When the force moving a ball up a hill is countered by an even stronger force pushing it back, the result is at best inertia. Pretty soon the air gets squeezed out of the ball.

It makes sense for administrators to advise would-be reformers to garner support from their colleagues before trying to make any big change. They know the strategy is ineffective and therefore does not challenge the status quo. They know it is a surefire way to keep things on track according to policies and executive orders.

As the frequent steward and occasional author of those policies and executive orders, I have to ask how responsible I am for that paperwork weighing on him and other reform-minded educators. And the answer is “very.”

I’ve been thinking about it since then, trying to figure out why I’m nonetheless hopeful for change. I chalk it up to a few things:

  1. Temperament. I often find myself on the optimistic end of whatever spectrum of opinion I’m in. Can’t seem to help it. Savvy colleagues have learned to apply a mental discount to my predictions. But this time, swear to God, I think I’m right. We are better positioned for positive change – at least in my setting – than we’ve been for a while. And despite fifty-plus years of effort, state systems of universities haven’t yet extinguished the creativity and passion in the rank and file of higher ed, even here in the big ones. On the contrary, I think we attract it.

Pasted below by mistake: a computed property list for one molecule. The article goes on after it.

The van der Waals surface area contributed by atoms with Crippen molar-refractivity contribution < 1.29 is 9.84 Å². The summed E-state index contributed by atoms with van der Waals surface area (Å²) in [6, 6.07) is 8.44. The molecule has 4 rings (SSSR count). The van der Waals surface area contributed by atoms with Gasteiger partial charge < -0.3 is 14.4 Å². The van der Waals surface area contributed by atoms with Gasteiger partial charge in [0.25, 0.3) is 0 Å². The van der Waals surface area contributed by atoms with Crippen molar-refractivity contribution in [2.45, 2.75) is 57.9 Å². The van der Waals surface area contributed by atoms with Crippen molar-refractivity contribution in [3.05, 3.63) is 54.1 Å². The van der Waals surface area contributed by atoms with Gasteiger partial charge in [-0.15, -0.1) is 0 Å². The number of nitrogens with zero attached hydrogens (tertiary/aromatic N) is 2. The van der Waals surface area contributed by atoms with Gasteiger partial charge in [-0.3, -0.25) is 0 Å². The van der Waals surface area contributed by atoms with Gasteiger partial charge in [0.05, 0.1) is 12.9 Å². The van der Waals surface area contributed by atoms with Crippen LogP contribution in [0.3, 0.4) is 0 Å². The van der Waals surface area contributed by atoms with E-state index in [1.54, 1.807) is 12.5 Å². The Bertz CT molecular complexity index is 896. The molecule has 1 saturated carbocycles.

So there’s reason number 1 for optimism, optimism itself.


  1.  Our chancellor. True story: presentations our office makes six times a year to the Board of Trustees used to be pretty ragged. About a year ago the big guy couldn’t take it anymore, and instituted agenda rehearsals a few weeks in advance of each meeting, where he and his division heads assemble in our empty auditorium to watch us present what I think of as the rough cut. I have come around to thinking it’s a good idea. The board meetings are better. And internally, we’re less siloed as we learn more about each other’s work.

Also – and here’s the relevant part – at these run-throughs I’ve noticed he tries to sniff out and extinguish that public sector tendency toward the defensive, our habit of glossing over bad news. His feeling is that if we try something and fail we should say so. If the news really is good and everything works fine, then we’re probably not risking enough. There’s what could charitably be called ample room for improvement, and we should be in an aggressive learning mode.

I eat this stuff up, and it’s not just me. Many of us find this liberating, and it’s also won attention from foundations, the U.S. Department of Education, and others, who see in us an opportunity to figure out some hard things.

  1. Community psychology. So I looked up the references in that comment to my Sisyphus post, and found this in the New York Times obituary for Seymour Sarason:

He regarded traditional schools and what he called the “encapsulated classroom” as enemies of learning and human potential, sealed off from the larger society around them and crippled by a lack of collaboration among teachers.

000If Sarason was right then the field he helped create, community psychology, is an antidote to the ills of higher ed. So is community engagement and service learning, and group work from students (and for that matter educators) on purposeful projects. Get people together, regularly, informally, and productively, and we can leverage their collective strength.